Jan 18 2018

Is There Room for Triviality in a World Like This?

Is There Room for Triviality in a World Like This?

I’ve battled an epic case of writer’s block these last several months. It’s not that I don’t have ideas — I do, dozens of them, phrases strung together into haphazard lists on my phone and in the notebooks littering my house. It’s that none of them seem important enough.

Facebook and Instagram and Twitter teem with unspeakable tragedies, news of unrest, and political platitudes. Where social media was once a scrolling stream of family photos and status updates, its purpose now has been emphatically redefined: effect changeIf you’re going to speak, write, wear, or think anything, you’d better be making a statement.

This is such a vital and honorable intention.

Obviously, the method itself has flaws. People — LOTS of them, people you personally know — freely admit to blocking and unfollowing friends who post articles that don’t align with their beliefs or perspectives that make them uncomfortable. This furthers the divide, of course, since now those people are surrounding themselves with carefully curated information that will only serve to bolster their own preexisting viewpoint. Continue reading

Oct 25 2016

Melissa and the Terrible, Horrible, No Good, Very Bad Day

Melissa and the Terrible, Horrible, No Good, Very Bad Day

Today was a DAY, you guys. Just an absolute day.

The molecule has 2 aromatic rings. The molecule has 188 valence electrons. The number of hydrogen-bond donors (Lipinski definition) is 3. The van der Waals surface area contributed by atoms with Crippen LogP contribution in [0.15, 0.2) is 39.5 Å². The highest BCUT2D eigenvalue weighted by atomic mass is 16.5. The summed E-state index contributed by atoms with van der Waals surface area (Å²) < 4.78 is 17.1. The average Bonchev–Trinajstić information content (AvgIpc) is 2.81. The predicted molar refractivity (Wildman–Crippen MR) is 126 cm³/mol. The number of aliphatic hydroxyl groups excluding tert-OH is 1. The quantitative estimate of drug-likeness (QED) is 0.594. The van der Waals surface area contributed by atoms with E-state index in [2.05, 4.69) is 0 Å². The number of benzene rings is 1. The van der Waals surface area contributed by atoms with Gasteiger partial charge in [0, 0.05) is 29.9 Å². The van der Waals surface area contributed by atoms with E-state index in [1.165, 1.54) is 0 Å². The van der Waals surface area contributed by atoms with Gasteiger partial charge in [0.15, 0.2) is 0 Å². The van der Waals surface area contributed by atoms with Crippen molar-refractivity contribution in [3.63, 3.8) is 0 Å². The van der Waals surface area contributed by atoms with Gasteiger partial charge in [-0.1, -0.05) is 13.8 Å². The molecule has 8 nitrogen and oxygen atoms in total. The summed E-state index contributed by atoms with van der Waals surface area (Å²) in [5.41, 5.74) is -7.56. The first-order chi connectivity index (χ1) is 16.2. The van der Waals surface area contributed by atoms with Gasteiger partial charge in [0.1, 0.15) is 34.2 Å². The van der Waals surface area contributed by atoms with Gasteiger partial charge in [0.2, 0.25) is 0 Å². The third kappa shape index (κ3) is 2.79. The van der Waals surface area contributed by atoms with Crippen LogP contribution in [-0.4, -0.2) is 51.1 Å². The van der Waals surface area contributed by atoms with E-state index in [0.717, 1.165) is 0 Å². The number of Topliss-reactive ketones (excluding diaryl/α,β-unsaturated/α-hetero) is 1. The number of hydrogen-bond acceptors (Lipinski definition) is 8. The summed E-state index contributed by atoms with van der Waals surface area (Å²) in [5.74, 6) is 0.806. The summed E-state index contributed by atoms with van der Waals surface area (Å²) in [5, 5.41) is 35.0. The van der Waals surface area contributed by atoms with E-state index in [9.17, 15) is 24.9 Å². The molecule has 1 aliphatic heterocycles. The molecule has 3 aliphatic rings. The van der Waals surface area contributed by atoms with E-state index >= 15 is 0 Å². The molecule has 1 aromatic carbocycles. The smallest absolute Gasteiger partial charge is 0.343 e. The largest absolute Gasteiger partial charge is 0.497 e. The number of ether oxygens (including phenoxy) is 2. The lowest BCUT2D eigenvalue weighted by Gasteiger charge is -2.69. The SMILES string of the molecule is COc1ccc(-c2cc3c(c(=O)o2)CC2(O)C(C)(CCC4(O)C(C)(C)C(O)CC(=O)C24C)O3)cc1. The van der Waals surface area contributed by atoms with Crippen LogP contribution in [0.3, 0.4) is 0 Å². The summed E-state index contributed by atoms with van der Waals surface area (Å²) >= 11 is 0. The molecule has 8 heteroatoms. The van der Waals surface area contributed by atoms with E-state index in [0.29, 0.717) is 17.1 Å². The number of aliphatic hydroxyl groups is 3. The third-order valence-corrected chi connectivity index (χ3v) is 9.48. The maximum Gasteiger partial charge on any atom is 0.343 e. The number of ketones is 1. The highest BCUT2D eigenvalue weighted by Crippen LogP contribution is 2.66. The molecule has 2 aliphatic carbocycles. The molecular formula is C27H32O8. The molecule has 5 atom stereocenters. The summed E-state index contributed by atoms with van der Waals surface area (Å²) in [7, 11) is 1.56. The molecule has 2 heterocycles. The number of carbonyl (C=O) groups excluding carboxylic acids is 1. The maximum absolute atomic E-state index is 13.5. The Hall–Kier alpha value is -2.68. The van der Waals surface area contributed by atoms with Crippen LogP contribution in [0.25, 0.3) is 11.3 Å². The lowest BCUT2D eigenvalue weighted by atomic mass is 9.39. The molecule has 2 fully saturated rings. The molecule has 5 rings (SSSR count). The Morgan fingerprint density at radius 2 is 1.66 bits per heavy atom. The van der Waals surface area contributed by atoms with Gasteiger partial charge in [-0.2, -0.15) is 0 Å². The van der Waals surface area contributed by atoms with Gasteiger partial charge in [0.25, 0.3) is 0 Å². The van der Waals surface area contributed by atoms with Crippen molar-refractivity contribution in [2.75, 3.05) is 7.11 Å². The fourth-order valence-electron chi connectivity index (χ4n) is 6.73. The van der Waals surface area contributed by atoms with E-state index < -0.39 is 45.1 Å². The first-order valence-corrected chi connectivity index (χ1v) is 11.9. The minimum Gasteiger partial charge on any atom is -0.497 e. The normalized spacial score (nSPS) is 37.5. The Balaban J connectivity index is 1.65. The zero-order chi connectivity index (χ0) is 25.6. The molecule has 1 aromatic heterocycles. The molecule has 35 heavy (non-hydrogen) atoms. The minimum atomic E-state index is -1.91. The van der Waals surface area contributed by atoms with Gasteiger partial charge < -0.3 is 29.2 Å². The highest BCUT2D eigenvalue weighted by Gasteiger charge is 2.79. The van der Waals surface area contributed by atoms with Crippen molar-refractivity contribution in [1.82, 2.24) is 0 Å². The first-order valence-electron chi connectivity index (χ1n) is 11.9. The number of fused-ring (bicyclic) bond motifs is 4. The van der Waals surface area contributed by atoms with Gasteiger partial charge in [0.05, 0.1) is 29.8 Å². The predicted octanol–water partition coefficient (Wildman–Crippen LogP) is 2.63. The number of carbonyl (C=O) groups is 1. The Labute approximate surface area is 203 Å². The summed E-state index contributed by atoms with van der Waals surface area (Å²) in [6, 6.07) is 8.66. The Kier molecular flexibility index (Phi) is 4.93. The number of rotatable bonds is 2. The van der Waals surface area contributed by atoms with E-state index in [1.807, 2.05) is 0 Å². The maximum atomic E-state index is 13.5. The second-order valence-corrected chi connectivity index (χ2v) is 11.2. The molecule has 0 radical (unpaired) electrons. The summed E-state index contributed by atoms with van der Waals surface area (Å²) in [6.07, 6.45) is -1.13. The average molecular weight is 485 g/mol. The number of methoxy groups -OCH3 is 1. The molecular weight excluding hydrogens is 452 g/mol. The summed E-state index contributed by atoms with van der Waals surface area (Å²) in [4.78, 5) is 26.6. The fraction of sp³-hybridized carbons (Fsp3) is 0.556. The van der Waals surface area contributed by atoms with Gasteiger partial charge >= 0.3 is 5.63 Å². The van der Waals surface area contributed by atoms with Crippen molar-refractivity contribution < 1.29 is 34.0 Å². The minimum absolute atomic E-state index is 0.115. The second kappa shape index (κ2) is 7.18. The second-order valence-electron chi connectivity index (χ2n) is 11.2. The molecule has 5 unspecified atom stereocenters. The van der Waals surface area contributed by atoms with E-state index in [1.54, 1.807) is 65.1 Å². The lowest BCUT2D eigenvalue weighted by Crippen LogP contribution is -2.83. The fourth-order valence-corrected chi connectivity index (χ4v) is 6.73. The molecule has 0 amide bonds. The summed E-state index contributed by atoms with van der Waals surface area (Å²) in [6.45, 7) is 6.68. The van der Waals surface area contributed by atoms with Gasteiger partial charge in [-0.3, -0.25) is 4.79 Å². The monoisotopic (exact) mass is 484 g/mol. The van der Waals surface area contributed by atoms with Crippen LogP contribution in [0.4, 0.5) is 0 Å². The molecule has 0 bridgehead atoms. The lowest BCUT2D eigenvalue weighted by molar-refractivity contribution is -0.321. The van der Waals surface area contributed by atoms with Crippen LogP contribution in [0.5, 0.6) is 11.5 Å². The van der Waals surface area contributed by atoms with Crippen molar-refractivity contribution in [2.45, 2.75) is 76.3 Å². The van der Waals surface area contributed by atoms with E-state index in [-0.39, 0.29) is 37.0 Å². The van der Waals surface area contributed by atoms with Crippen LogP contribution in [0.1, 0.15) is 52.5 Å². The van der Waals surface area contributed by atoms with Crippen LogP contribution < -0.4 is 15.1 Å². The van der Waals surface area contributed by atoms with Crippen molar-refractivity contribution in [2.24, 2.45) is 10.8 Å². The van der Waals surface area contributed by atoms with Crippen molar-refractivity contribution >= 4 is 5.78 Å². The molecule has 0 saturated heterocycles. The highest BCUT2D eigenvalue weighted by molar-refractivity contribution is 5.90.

I’ve been meaning to write about the other four hundred thousand topics in my Blog Post Queue — which is obviously a very official space in a remote corner of my brain, where I carefully collect all the ideas that rush at me throughout the week and organize them into a giant heap and then place them in the Queue to die, because Peaches really needs a sandwich and Baby B is trying to see if the dog’s ears come off and I’m pretty sure I’m supposed to tend to those things first.

Right now, though, I have to abandon the Queue to talk about a regular ol’ day in the life, which is sometimes terrible, horrible, no good, and very bad, even when everyone seems relatively healthy and no bones appear to be broken.

Oh and also: this post is not pretty or polished or shareable. It’s more of a diary entry I guess, because sometimes writing stuff down is the only thing that makes a wild mind feel semi-tame, which is a big reason this blog was born in the first place.

So anyway. Even if I’m the only one who ever reads this, that’s okay. In fact, you probably SHOULDN’T read it, especially if you’re the least bit squeamish. And/or if you’re eating.

Seriously, fair warning: if you’re still with me, put down the chicken salad sandwich. Continue reading

Oct 23 2016

A Wish for a Quiet Life

A Wish for a Quiet Life

In our house, something is always, always making noise.

Sometimes it’s the drone of whichever football game is forever playing in the background (until I beg my husband to please, just for one second, mute that thing). Sometimes it’s the beeping and blooping of those mechanical toys we totally regret buying, so incessant that we almost don’t hear them until they start playing in our dreams. Sometimes it’s the hysterical bark of our dog, who is absolutely beside herself with joy because the UPS guy just rang the doorbell and that must mean COMPANY, Y’ALL!